A friend told me once that living in Los Angeles directly leads to a significant amount of hearing loss over the course of one’s lifetime. Now that I think about it, I have never been able to find a statistic that verifies that claim, but more importantly I have never felt the need to research it. Living in Los Angeles, this gradual loss of hearing is something that one instinctively understands, that perhaps even sounds logical. The din of traffic noise is available everywhere, so much so that, for a time, I stopped making field recordings because I felt unable to escape the traffic sounds that permeate all such works made in the area. Combine that with the densely (over-)populated parts of the city, helicopters, fire engines, and various other city-sounds, and one can easily imagine why prolonged exposure to all of these things, all the time, simultaneously, could impact one’s hearing negatively.
On Tuesday nights, KRCW broadcasts the Santa Monica city meetings, which I strangely enjoy (FYI, I do not live in Santa Monica). While the topic of conversation is frequently oriented around various rich people non-problems (“there is nowhere to park on my street,” “it bothers me seeing homeless people outside my beach-side mansion,” etc.), invariably someone brings up the issue of the John Wayne airport and re-routed flight paths. Various residents in Mar Vista, or other neighboring parts of Santa Monica, report a near-constant presence of planes in the process of taking off or landing over their homes. As one can imagine, the decibel level is extremely high, and it certainly sounds terrible.
When the City meetings get mired in discussions regarding the airport, and flight-paths, suggested solutions normally stay within the bounds of trying to excise the airport from Santa Monica (surely impossible), or apply further restrictions to flight-paths. My question, though, is why cannot these things co-exist? Isn’t there a way to design, or build, some sort of filtering system that could at least bring down the amplitude level of these planes, if not eradicate them from the aural landscape? This line of thinking is extremely interesting to me right now, as the John Wayne airport is simply indicative of a broader issue in Los Angeles: constant noise pollution throughout the city. While it is easy to imagine the negative impacts of having airplanes constantly fly over one’s home, how can it be that different than constantly hearing helicopters, fire engines, and street traffic outside at all hours of the day? Shouldn’t we be more concerned with the regular exposure to harsh noises, over long period of time, that we simply take as normal? Is that actually normal?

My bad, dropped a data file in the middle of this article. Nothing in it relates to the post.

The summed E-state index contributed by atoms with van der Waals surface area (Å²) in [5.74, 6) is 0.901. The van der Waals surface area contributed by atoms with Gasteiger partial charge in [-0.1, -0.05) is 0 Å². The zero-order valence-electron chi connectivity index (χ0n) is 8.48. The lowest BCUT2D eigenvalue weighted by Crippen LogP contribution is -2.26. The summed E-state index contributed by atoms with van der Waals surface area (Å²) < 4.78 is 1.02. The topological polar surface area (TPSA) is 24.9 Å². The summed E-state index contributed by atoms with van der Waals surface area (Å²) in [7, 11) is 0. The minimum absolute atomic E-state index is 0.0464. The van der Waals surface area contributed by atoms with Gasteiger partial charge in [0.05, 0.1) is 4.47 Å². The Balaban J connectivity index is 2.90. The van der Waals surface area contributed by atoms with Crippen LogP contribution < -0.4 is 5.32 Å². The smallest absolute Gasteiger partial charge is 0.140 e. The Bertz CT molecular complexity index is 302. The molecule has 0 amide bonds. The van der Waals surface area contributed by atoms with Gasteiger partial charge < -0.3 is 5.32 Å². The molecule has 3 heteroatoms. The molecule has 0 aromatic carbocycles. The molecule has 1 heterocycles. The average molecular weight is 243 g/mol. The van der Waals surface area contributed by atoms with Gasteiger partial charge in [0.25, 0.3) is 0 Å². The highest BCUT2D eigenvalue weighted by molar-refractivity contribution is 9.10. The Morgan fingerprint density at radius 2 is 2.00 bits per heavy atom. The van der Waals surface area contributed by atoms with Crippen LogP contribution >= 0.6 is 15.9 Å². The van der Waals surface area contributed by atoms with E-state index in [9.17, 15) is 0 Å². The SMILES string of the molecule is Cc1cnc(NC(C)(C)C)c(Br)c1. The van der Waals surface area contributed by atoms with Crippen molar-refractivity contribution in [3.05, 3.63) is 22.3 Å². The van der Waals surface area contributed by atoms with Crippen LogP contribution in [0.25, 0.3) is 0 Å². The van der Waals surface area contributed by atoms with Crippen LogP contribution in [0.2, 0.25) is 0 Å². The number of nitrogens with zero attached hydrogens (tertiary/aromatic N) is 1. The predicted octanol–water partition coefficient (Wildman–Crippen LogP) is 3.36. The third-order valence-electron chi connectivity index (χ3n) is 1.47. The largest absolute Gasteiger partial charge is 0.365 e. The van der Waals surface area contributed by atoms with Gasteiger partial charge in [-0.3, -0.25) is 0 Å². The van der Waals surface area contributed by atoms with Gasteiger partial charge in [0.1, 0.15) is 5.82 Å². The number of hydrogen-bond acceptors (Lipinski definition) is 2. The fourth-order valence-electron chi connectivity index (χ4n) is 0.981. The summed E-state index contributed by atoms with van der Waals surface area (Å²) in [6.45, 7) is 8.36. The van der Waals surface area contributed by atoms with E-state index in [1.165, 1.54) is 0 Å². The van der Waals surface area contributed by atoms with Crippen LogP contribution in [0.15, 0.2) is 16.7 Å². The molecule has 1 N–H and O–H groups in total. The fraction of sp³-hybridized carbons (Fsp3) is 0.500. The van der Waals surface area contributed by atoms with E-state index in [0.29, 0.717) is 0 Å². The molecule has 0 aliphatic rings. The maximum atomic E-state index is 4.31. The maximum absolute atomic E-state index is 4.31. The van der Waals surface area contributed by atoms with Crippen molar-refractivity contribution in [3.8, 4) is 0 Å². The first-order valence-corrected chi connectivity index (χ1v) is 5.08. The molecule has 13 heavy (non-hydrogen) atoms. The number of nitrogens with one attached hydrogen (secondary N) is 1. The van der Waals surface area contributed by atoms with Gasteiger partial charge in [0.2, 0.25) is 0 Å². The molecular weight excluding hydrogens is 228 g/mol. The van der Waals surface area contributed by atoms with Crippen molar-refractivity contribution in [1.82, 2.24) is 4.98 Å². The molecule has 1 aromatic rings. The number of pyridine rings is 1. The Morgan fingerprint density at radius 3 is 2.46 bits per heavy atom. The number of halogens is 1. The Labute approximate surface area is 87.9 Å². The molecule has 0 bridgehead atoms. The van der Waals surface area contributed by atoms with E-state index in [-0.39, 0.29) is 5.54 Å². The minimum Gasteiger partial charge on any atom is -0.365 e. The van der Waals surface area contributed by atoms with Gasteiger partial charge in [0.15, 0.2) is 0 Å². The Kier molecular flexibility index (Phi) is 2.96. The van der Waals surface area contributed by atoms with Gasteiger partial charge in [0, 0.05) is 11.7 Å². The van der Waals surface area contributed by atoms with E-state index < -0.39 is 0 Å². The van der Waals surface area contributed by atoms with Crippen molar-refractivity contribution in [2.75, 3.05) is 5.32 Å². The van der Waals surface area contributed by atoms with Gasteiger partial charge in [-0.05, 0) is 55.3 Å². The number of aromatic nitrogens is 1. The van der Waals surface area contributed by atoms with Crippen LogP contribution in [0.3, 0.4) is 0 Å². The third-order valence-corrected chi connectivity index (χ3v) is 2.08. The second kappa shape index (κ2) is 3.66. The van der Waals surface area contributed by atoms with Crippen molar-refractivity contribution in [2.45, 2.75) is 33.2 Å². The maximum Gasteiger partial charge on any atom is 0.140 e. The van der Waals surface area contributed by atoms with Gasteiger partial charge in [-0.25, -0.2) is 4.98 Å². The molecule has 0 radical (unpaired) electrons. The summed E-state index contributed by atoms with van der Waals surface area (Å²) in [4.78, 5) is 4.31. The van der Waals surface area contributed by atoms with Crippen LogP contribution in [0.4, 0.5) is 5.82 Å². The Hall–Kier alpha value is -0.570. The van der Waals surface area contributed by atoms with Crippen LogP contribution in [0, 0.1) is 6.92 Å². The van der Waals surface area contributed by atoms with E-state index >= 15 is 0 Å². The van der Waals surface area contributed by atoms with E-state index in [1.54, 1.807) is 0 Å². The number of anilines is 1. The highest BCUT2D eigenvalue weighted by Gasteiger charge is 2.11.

A few years ago I participated in a residency that was partially lead by Alvin Lucier, but later was taken over by David Dunn. While David was presenting various components of his work to us, he played two recordings utilizing augmented microphones to record the general sounds various consumer products (laptops, phones, electrical systems) produce during normal operation. Transposed into our ear’s frequency range, we were privy to a beautiful sounding, full spectrum of chordal drones and electronic noises. One of these recordings was made in a classroom, the other in a room in a hospital that David’s dying father was occupying. His point was something along the lines of the following: if we are constantly being bombarded with ambient sounds, outside or inside our audible frequency range, is it possible that this type of pollution is having a negative impact (or simply an impact) on our lives?
I am becoming very interested in the relationship between city-wide noise pollution and home-wide noise pollution. I wonder if the constant presence of various electronic devices, all emitting tones/noises of various sorts all the time, has some impact on our everyday lives. Is it actually healthy to constantly be bombarded by human-made sounds?